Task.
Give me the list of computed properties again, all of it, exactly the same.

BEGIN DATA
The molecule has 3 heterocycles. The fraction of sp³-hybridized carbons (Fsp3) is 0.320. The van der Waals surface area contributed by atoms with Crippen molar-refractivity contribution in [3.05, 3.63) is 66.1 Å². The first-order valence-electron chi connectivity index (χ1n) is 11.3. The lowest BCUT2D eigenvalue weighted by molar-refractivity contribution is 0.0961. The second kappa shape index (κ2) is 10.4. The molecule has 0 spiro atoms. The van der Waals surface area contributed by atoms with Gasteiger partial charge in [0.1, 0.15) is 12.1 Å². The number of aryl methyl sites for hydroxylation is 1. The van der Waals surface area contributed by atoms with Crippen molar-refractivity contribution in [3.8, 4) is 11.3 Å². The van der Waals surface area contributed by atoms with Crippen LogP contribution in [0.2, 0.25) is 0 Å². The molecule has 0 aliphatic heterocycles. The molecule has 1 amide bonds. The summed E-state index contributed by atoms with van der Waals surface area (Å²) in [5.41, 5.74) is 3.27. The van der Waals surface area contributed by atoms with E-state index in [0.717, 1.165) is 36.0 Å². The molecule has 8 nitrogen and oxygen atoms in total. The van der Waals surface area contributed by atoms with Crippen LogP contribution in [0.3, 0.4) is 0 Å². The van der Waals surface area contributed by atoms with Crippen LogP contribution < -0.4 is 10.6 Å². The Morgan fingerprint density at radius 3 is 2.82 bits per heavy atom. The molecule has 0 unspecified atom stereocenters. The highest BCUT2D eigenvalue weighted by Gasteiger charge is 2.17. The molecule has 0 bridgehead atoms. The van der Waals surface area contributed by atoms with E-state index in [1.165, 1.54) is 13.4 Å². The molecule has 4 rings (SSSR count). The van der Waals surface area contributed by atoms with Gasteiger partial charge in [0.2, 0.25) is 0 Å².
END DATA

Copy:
The molecule has 3 heterocycles. The fraction of sp³-hybridized carbons (Fsp3) is 0.320. The van der Waals surface area contributed by atoms with Crippen molar-refractivity contribution in [3.05, 3.63) is 66.1 Å². The first-order valence-electron chi connectivity index (χ1n) is 11.3. The lowest BCUT2D eigenvalue weighted by molar-refractivity contribution is 0.0961. The second kappa shape index (κ2) is 10.4. The molecule has 0 spiro atoms. The van der Waals surface area contributed by atoms with Gasteiger partial charge in [0.1, 0.15) is 12.1 Å². The number of aryl methyl sites for hydroxylation is 1. The van der Waals surface area contributed by atoms with Crippen molar-refractivity contribution in [3.8, 4) is 11.3 Å². The van der Waals surface area contributed by atoms with Crippen LogP contribution in [0.2, 0.25) is 0 Å². The molecule has 0 aliphatic heterocycles. The molecule has 1 amide bonds. The summed E-state index contributed by atoms with van der Waals surface area (Å²) in [5.41, 5.74) is 3.27. The van der Waals surface area contributed by atoms with E-state index in [0.717, 1.165) is 36.0 Å². The molecule has 8 nitrogen and oxygen atoms in total. The van der Waals surface area contributed by atoms with Crippen LogP contribution in [0.3, 0.4) is 0 Å². The van der Waals surface area contributed by atoms with Crippen LogP contribution < -0.4 is 10.6 Å². The Morgan fingerprint density at radius 3 is 2.82 bits per heavy atom. The molecule has 0 unspecified atom stereocenters. The highest BCUT2D eigenvalue weighted by Gasteiger charge is 2.17. The molecule has 0 bridgehead atoms. The van der Waals surface area contributed by atoms with E-state index in [1.165, 1.54) is 13.4 Å². The molecule has 4 rings (SSSR count). The van der Waals surface area contributed by atoms with Gasteiger partial charge in [0.2, 0.25) is 0 Å².